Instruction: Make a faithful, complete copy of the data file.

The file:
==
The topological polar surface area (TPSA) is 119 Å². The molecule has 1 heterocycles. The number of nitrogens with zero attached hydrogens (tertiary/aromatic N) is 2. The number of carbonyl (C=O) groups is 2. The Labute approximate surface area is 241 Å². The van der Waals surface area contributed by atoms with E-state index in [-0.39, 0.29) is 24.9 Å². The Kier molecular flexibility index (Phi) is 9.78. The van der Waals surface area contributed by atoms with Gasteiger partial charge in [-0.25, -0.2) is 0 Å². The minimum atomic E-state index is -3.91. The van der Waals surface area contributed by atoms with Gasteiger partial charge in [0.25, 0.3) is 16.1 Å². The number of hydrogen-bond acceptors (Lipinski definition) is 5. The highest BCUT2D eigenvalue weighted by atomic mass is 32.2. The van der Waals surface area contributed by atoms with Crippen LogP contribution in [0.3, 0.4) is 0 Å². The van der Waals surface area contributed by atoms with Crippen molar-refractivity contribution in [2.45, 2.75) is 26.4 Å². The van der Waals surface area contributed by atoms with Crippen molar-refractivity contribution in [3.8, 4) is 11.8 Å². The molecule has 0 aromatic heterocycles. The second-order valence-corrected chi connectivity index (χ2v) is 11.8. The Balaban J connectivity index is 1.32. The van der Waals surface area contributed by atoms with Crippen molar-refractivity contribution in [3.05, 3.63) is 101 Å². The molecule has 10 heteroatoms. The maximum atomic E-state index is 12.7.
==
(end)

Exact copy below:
The topological polar surface area (TPSA) is 119 Å². The molecule has 1 heterocycles. The number of nitrogens with zero attached hydrogens (tertiary/aromatic N) is 2. The number of carbonyl (C=O) groups is 2. The Labute approximate surface area is 241 Å². The van der Waals surface area contributed by atoms with E-state index in [-0.39, 0.29) is 24.9 Å². The Kier molecular flexibility index (Phi) is 9.78. The van der Waals surface area contributed by atoms with Gasteiger partial charge in [-0.25, -0.2) is 0 Å². The minimum atomic E-state index is -3.91. The van der Waals surface area contributed by atoms with Gasteiger partial charge in [0.25, 0.3) is 16.1 Å². The number of hydrogen-bond acceptors (Lipinski definition) is 5. The highest BCUT2D eigenvalue weighted by atomic mass is 32.2. The van der Waals surface area contributed by atoms with Crippen LogP contribution in [0.3, 0.4) is 0 Å². The van der Waals surface area contributed by atoms with Crippen molar-refractivity contribution in [2.45, 2.75) is 26.4 Å². The van der Waals surface area contributed by atoms with Crippen molar-refractivity contribution in [3.8, 4) is 11.8 Å². The molecule has 0 aromatic heterocycles. The second-order valence-corrected chi connectivity index (χ2v) is 11.8. The Balaban J connectivity index is 1.32. The van der Waals surface area contributed by atoms with Crippen molar-refractivity contribution in [3.05, 3.63) is 101 Å². The molecule has 10 heteroatoms. The maximum atomic E-state index is 12.7.